Category: sportsSource:  abscbnRelated NewsNov 10th, 2018

With LeBron gone, Eastern Conference set for a new champion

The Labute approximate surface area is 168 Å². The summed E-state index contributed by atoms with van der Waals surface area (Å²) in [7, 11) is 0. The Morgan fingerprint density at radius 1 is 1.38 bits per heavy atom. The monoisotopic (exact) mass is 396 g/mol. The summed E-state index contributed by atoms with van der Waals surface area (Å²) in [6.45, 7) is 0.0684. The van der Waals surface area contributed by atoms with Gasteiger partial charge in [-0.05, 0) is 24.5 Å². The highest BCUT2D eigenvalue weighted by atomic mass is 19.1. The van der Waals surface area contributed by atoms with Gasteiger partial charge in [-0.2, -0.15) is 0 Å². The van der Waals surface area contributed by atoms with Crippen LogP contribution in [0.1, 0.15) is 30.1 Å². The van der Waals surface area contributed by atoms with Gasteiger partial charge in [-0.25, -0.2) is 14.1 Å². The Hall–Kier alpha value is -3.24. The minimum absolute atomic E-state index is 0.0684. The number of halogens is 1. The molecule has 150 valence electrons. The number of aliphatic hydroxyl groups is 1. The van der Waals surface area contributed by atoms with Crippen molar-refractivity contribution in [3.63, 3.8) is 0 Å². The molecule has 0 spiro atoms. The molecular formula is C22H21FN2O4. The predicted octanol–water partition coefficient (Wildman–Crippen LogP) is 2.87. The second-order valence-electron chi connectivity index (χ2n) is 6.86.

By Brian Mahoney, Associated Press The roadblock has been removed. With LeBron James gone, the path to the NBA Finals from the Eastern Conference is open again. Boston, Philadelphia, Toronto and more are hoping to win the race to it. James ruled over the East for eight years, making four straight trips to the finals from Miami and then moving back to Cleveland in 2014 and getting there every year since. From Boston to Indiana, up north in Toronto all the way down to Atlanta, teams would emerge with what they thought was a title contender only to see James send them home for the summer. Now King James has abdicated his throne and moved to Los Angeles, and there should be rejoicing in the land he left behind. “It’s a new lease on life in the Eastern Conference,” said Hall of Famer and TNT analyst Reggie Miller, who faced a similar situation when he played in the East during the era of Michael Jordan’s Bulls. “It’s great that LeBron has taken his talents out West because it opens up the doors for not only a lot of these young players, but these organizations now. Fresh blood, something new to kind of see who can compete for that Eastern crown.” The Celtics nearly won it last year, falling to the Cavaliers in Game 7 of the Eastern Conference finals. They were without the injured Kyrie Irving and Gordon Hayward, and now that the two stars are healthy and have rejoined Jayson Tatum, Jaylen Brown, Al Horford and the rest of a deep team that made a valiant run without them, Boston is probably the favorite in the East. But there’s intrigue beyond that, which rarely existed during James’ reign. Philadelphia finished strong in its first season with Joel Embiid and Ben Simmons playing together, and now might get a full one with 2017 No. 1 pick Markelle Fultz joining them after his shoulder problems last season. Toronto shook up a 59-win team by firing coach Dwane Casey and shipping DeMar DeRozan to San Antonio in the trade for Kawhi Leonard, and Indiana bolstered a team that took Cleveland to seven games in the first round. Any of them have a chance to get to the place that James wouldn’t let them. “An appearance in the finals is going to be sweet,” Embiid said. A look at the East, in predicted order of finish: PLAYOFF BOUND 1. Boston — Depth of talent is not only tops in the East, but comes closest in the NBA to rivaling Golden State’s. 2. Philadelphia — If either Simmons or Fultz develops a jump shot to open things up more for Embiid, look out. 3. Indiana — Victor Oladipo has emerged as an All-Star and the Pacers are balanced behind him. 4. Toronto — If Leonard is fully healthy and motivated, Raptors added a top-five player to a 59-win team. 5. Milwaukee — Giannis Antetokounmpo is going to make the Bucks fun to watch in their new arena. 6. Washington — John Wall and Bradley Beal will give the Wizards plenty on the perimeter, but they need Dwight Howard provide a boost on the interior. 7. Miami — Heat won’t want to send Dwyane Wade into retirement without one final playoff appearance. 8. Detroit — A full season with Andre Drummond and Blake Griffin together should be enough to get the Pistons back into the postseason. ___ IN THE MIX 9. Cleveland — Kevin Love and the remainder of the Cavaliers that James left behind should still be good enough to fight for a spot in the top eight. 10. Charlotte — The Hornets will host an All-Star Game in February. They’ll try to host playoff games in April. ___ FACING LONG ODDS 11. Orlando — Steve Clifford is the latest coach to try to mix a collection of young players into one that can defend enough to be a decent team. 12. Brooklyn — Nets made a seven-win improvement last season even while being dismal at defending and rebounding. Do either better and they can take another leap. 13. New York — Kristaps Porzingis remains out indefinitely while rehabbing a torn ACL, so new coach David Fizdale will give rookie Kevin Knox an early green light. 14. Atlanta — Trae Young may be exciting to watch, but he won’t be able to stop another long season of losing in Atlanta. 15. Chicago — The Bulls of Tom Thibodeau were veterans who always defended hard. The Bulls of Fred Hoiberg have been none of the above. ___ WHAT TO KNOW CANADA’S CHANCE: The Raptors gambled on acquiring Leonard from San Antonio, and now Toronto has a year to show him it’s worth sticking around when he becomes a free agent next summer. BEST MAN: A popular question after James left was who is the best player now in the East? Irving, Embiid, Antetokounmpo and Leonard are among those who can make compelling cases. HOWARD’S HEALTH: Dwight Howard has sat out his first preseason with the Wizards because of a balky back, the kind of injury that can sometimes linger, and Washington needs a presence in the middle no matter how good its backcourt is. OPENING NIGHT PREVIEW? Cleveland and Boston met in the opening game in the East last season and ended up squaring off in the conference finals. This time, it’s Boston and Philadelphia to open things in the East and they’ll be good candidates to close them......»»